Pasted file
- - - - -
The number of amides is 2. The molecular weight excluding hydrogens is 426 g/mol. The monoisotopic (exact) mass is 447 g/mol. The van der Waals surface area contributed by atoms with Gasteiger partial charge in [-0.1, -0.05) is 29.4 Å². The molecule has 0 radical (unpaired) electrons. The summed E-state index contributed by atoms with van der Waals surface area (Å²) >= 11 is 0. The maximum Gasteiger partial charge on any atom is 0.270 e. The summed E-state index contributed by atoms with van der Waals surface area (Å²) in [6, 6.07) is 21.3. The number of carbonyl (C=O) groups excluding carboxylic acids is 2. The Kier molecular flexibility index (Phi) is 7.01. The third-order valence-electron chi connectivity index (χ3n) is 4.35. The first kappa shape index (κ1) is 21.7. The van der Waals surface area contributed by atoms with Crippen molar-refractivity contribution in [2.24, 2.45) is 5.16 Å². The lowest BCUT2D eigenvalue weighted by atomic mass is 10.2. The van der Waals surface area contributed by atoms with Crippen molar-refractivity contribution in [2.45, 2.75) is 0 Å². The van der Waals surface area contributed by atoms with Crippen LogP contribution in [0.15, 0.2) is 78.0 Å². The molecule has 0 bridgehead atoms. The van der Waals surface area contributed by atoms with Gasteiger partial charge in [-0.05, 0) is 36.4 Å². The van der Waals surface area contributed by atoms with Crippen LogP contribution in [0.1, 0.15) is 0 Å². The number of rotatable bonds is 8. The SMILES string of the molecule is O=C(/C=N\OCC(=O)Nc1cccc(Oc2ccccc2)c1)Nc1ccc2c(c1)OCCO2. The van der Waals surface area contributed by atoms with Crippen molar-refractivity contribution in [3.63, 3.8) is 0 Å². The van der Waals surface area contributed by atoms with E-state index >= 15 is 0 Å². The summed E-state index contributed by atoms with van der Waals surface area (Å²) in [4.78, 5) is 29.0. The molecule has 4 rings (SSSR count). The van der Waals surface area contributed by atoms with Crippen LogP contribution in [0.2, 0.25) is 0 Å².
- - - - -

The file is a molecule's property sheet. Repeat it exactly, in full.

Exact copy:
The number of amides is 2. The molecular weight excluding hydrogens is 426 g/mol. The monoisotopic (exact) mass is 447 g/mol. The van der Waals surface area contributed by atoms with Gasteiger partial charge in [-0.1, -0.05) is 29.4 Å². The molecule has 0 radical (unpaired) electrons. The summed E-state index contributed by atoms with van der Waals surface area (Å²) >= 11 is 0. The maximum Gasteiger partial charge on any atom is 0.270 e. The summed E-state index contributed by atoms with van der Waals surface area (Å²) in [6, 6.07) is 21.3. The number of carbonyl (C=O) groups excluding carboxylic acids is 2. The Kier molecular flexibility index (Phi) is 7.01. The third-order valence-electron chi connectivity index (χ3n) is 4.35. The first kappa shape index (κ1) is 21.7. The van der Waals surface area contributed by atoms with Crippen molar-refractivity contribution in [2.24, 2.45) is 5.16 Å². The lowest BCUT2D eigenvalue weighted by atomic mass is 10.2. The van der Waals surface area contributed by atoms with Crippen molar-refractivity contribution in [2.45, 2.75) is 0 Å². The van der Waals surface area contributed by atoms with Crippen LogP contribution in [0.15, 0.2) is 78.0 Å². The molecule has 0 bridgehead atoms. The van der Waals surface area contributed by atoms with Gasteiger partial charge in [-0.05, 0) is 36.4 Å². The van der Waals surface area contributed by atoms with Crippen LogP contribution in [0.1, 0.15) is 0 Å². The number of rotatable bonds is 8. The SMILES string of the molecule is O=C(/C=N\OCC(=O)Nc1cccc(Oc2ccccc2)c1)Nc1ccc2c(c1)OCCO2. The van der Waals surface area contributed by atoms with Crippen molar-refractivity contribution in [3.63, 3.8) is 0 Å². The van der Waals surface area contributed by atoms with E-state index >= 15 is 0 Å². The summed E-state index contributed by atoms with van der Waals surface area (Å²) in [4.78, 5) is 29.0. The molecule has 4 rings (SSSR count). The van der Waals surface area contributed by atoms with Crippen LogP contribution in [0.2, 0.25) is 0 Å².